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Hamsterball Cockpits

Maintain optimum position under all conditions
  [vote for,

A major problem with high performance jet fighter aircraft is that they have human pilots. The performance envelop of the plane is limited by what the pilot can tolerate in G forces.

I propose a new cockpit design based on a hamster ball. This cockpit would be affixed to an aircraft on a set of computer controlled gimbles. As the air craft maneuvers the ball would be positioned in the position that allows for maximum pilot survivability during advanced maneuvers.

It has been shown that humans can survive up to 50 Gs in a reverse facing position. Compared to only 6 or 7 Gs in an upright position.

This cockpit would maintain the optimal position for the maneuver in question. The pilots viewpoint would be handled by a virtual reality display system built into the pilots helmet and slaved to a remote camera in the nose of the plane(already in use in helicopters gun ships) allowing visibility regardless of the cockpit orientation.

As dogfights com down to who can turn the tightest this would only need to afford a 1 or 2 G increase in a turn to make a big difference.

jhomrighaus, Dec 27 2006


       What if the pilot was not in the plane at all, but in a second aircraft, with the controls slaved? Then the fighter could pull all sorts of stunts, without any G forces affecting the pilot.   

       (I know remote controlled fighters already exist, but I think they all involve the pilot being very remote indeed, not tagging along in a separate, more sedate craft.)
DrCurry, Dec 27 2006

       I suspect this would create a serious situatuional awareness issue. Pilots depend heavily on the feel of a plane when banking, climbing or diving. The g-force from each strongly indicates how much motion is happening. A pilot that goes into a steep dive, and feels like they are climbing (even with visual cues saying otherwise) runs a very high risk of diving to low. Not a huge problem at 10,000 ft, but a significant issue at 1000.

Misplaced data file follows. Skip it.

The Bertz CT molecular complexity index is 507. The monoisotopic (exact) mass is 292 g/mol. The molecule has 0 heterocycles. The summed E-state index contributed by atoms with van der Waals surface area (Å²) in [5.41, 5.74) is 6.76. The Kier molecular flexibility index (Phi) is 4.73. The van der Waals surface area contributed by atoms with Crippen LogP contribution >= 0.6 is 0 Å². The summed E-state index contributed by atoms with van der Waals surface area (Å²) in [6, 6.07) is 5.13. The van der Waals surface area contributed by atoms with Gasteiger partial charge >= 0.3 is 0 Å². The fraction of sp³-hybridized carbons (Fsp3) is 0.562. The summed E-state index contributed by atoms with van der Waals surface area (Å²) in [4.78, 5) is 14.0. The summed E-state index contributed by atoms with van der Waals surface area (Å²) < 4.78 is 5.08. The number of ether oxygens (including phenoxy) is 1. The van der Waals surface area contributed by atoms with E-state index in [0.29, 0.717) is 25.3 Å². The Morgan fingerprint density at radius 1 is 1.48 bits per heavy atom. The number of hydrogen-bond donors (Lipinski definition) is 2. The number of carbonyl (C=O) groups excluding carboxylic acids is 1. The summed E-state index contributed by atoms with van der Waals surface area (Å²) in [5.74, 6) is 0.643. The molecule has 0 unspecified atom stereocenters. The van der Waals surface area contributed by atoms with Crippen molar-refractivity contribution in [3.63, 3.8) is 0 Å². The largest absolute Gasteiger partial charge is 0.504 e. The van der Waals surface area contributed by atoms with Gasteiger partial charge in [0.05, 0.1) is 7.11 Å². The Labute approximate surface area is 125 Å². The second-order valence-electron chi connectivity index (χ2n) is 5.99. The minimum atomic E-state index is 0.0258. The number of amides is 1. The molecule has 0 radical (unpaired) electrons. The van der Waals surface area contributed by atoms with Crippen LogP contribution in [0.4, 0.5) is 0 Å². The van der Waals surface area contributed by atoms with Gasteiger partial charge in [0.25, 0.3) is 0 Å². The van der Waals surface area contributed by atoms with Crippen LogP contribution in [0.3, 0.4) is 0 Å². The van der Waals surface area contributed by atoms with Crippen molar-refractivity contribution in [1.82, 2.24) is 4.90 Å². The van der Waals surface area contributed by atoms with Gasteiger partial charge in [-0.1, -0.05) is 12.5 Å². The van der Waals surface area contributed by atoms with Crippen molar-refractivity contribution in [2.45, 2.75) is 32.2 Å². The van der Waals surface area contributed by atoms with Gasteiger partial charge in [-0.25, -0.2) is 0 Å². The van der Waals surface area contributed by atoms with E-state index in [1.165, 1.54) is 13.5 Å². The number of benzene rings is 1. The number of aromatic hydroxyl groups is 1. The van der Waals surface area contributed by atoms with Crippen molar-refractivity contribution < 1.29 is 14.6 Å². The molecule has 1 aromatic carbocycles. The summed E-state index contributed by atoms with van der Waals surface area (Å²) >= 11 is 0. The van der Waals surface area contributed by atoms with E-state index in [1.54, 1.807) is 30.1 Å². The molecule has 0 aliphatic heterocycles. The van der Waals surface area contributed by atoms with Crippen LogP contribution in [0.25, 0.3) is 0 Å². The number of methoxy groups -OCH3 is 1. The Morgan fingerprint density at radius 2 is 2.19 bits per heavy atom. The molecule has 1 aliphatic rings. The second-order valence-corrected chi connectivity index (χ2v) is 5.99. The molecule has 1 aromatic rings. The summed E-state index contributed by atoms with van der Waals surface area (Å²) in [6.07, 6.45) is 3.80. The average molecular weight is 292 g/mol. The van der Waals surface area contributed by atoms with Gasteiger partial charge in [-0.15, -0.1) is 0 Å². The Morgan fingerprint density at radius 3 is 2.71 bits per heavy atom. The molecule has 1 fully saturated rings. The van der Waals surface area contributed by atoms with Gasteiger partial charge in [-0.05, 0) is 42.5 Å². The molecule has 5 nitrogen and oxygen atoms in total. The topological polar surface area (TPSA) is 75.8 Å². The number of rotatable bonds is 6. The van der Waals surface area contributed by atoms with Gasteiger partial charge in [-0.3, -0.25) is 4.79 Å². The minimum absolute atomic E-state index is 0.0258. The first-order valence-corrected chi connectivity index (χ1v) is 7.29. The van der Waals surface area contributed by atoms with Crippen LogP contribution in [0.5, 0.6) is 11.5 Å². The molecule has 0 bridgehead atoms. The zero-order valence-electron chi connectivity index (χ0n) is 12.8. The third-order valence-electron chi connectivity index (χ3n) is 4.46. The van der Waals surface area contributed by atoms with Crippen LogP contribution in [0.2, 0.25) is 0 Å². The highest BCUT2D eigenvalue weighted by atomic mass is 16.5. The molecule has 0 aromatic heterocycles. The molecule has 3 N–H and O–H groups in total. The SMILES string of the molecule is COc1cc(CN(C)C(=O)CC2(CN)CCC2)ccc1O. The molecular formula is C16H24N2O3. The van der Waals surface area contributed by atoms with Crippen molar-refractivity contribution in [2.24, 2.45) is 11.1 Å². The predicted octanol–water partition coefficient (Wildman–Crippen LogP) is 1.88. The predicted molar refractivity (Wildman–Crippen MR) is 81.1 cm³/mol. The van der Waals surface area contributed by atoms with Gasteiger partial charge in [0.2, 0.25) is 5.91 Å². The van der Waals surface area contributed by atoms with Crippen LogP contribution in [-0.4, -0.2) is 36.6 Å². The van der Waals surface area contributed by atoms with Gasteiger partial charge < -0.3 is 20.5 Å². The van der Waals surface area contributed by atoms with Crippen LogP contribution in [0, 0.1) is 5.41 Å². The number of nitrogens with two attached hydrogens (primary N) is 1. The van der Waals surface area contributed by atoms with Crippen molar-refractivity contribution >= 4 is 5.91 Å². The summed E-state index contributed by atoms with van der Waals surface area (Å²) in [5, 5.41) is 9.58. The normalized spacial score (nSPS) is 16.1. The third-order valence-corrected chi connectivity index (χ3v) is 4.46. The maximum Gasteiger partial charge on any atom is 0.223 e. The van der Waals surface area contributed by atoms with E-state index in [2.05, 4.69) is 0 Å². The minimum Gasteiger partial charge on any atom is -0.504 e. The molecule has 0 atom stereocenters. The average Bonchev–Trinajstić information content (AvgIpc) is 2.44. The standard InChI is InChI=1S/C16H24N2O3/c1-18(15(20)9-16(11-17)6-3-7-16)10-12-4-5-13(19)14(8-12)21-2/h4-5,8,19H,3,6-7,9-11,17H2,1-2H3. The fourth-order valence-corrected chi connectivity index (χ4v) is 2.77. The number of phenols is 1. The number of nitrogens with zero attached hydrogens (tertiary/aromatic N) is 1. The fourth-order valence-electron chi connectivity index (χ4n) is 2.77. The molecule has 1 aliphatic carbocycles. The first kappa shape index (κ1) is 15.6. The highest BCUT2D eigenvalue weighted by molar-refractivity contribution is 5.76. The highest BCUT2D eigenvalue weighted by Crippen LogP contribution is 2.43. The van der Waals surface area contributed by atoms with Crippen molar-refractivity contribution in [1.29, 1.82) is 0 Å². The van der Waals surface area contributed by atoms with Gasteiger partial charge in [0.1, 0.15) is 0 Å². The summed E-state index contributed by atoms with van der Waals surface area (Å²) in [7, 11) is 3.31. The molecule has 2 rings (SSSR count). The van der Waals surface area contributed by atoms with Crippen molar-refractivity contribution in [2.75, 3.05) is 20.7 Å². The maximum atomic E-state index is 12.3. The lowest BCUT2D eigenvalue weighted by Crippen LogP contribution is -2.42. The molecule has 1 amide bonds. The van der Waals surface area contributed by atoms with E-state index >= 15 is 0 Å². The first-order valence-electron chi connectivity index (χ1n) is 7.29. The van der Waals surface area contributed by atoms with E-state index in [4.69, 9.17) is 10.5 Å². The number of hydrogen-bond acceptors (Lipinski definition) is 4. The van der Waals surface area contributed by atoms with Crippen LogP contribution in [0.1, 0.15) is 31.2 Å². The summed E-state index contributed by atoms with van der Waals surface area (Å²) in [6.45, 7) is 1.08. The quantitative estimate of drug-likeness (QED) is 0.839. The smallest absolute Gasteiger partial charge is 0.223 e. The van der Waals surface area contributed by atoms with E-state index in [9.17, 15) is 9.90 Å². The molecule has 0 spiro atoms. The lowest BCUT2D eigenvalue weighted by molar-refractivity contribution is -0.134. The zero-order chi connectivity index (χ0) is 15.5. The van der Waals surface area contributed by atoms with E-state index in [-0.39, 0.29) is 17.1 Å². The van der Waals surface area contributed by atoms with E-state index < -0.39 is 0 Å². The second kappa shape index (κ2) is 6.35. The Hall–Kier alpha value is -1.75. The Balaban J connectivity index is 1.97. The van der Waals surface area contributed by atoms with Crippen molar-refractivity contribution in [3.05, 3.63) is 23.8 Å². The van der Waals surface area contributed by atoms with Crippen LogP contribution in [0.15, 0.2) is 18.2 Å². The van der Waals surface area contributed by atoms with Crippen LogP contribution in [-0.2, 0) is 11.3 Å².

MechE, Dec 28 2006

       no more so than any of the remote pilot options that exist. I think with proper training a pilot could readily adapt to such a system. I think a key would be that the system must behave in a very consistent way so the pilot can learn the feel of the aircraft in all situations.
jhomrighaus, Dec 28 2006

       almost all high-g maneuvers are upwards (in the aircraft's coordinate system). Thats because the main force causing all those g's is lift, provided by wings that are fixed relative to the rest of the aircraft.   

       so you can simplify it by letting the pilot lie on his back.   

       anyway, they'll probably not develop any new manned fighters anymore now that UCAV's are so close to being realized.
arvin, Dec 29 2006

       //wouldn't this need to be spherical//   

       I dont think so, a cylinder seems like it would work just as well, the majority of the g's taken by pilots are perpendicular to the plane, not parallel to it. Rotate in a cylinder about the tail-noze axis of the plane, and you're covered. Since it relies on VR to see, it neednt be visible from the outside so the plane could be more aerodynamic.   

bleh, Jun 12 2007


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